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Make Developers Pay Their Fair Share

Growing communities need more infrastructure - it's time developers paid their fair share. 

As our communities grow, developers are making massive profits from booming house prices. But Labor and the LNP refuse to make them pay a fair share to fund the new public services and infrastructure we need. 

Infrastructure charges are one of the few ways Councils can make developers contribute towards things like pedestrian crossings, parks, flood mitigation, public transport, and community facilities. But in 2011 the Labor State government introduced a statewide cap on how much councils can charge developers, and the costs of land and infrastructure have grown faster than the cap, leaving Councils struggling to keep up. 

That's why I've introduced the Planning and Other Legislation (Make Developers Pay) Amendment Bill 2023, to remove the state-imposed cap on infrastructure charges. 

You can find the bill here, and the Explanatory Notes here. My bill has been referred to the State Development and Regional Industries Committee of Queensland Parliament for consideration, and submissions are open until 13 December 2023. You can find the committee inquiry page with more information on making a submission here

In addition to removing the cap in State legislation, the Greens are calling for Brisbane City Council to make developers pay their fair share, starting with scrapping the LNP’s tax cut for big developers. 

By removing the cap on infrastructure charges and making developers pay their fair share, we can give Councils the flexibility to charge developers for the real cost of building infrastructure as land values and construction costs rise. We can get big city-shaping projects built much quicker, including finally getting on with the Toowong to West End Green Bridge, and give residents in the growing medium and high density neighbourhoods more services within walking distance.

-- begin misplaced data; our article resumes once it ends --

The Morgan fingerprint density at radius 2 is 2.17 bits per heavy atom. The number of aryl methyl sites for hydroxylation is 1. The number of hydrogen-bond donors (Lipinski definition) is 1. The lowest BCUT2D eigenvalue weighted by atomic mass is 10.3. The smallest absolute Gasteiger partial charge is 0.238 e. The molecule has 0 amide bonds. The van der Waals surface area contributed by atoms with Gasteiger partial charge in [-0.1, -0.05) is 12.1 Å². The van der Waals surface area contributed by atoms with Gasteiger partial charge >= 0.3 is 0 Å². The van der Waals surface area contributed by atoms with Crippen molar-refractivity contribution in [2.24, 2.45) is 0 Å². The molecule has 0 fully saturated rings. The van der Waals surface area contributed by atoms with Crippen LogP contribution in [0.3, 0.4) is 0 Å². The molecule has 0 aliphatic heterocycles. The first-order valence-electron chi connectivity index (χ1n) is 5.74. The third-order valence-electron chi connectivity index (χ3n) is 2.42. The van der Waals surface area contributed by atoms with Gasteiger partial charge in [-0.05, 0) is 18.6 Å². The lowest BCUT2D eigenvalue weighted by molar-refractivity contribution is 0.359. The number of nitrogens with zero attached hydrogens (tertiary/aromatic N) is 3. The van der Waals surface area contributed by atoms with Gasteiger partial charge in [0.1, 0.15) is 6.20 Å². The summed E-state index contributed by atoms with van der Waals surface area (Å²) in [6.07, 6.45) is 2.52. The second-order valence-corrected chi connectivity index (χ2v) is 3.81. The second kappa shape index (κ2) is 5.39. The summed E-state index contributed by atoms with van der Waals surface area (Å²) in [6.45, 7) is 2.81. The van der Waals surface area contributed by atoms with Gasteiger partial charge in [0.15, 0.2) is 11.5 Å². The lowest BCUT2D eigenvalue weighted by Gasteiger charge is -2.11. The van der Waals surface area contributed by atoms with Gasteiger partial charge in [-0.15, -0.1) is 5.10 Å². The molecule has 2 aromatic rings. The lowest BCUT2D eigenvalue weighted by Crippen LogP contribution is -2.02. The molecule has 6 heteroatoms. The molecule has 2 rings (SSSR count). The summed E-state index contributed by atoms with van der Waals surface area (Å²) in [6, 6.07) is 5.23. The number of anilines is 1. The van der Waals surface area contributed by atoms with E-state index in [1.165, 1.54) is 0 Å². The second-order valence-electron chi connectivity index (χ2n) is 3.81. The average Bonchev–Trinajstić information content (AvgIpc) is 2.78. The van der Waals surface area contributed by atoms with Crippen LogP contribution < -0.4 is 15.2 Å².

Will developers just pass these costs onto buyers?

No. Economic research shows that infrastructure charges are not generally passed on to home buyers, but instead borne by developers, reducing their profit margins, which is why developers argue so strongly against them. This is because home prices are set by the market, not by the costs of developers or builders. If house prices really were determined by the costs to developers instead of the market, then no developer would ever go bankrupt or lose money. 

Big developers lobbied the State Government to cap infrastructure charges in 2011, and they don't want them to increase - that’s because it will cost them money. If they could simply pass on the cost to home buyers, they wouldn’t mind at all. Developers charge the maximum the market will pay, and will even hold back housing supply to keep prices artificially high (this is why we also need a vacancy levy to stop landbanking!). 

Construction costs are actually very high at the moment - shouldn’t we be encouraging developers to build more homes?

Yes, we should. That's why the Greens at both State and Council levies have called for a vacancy levy on undeveloped land left vacant where it'd otherwise be suitable for residential building purposes. We're also pushing for a far greater investment in public and community housing, and secured an additional $3 billion for that purpose from the Federal Government through negotiations on their HAFF Bill in 2023. 

Brisbane City Council is already cutting the charges to incentivise more new housing - how would removing the cap make a difference? 

At the moment, because Labor and the LNP have privatised housing supply, big developers control how fast new housing is built. We know developers are sitting on lots of vacant land and a backlog of approved projects, but it’s more profitable for them to drip-feed supply and keep prices high. Developers will just pocket the free money from the LNP, and it will drive up the amount they’re willing to pay for land, pushing prices up even further. Kow-towing to the development lobby has only made the housing crisis worse - we need more public housing, a ban on unlimited rent increases, and vacancy levies, not more developer handouts.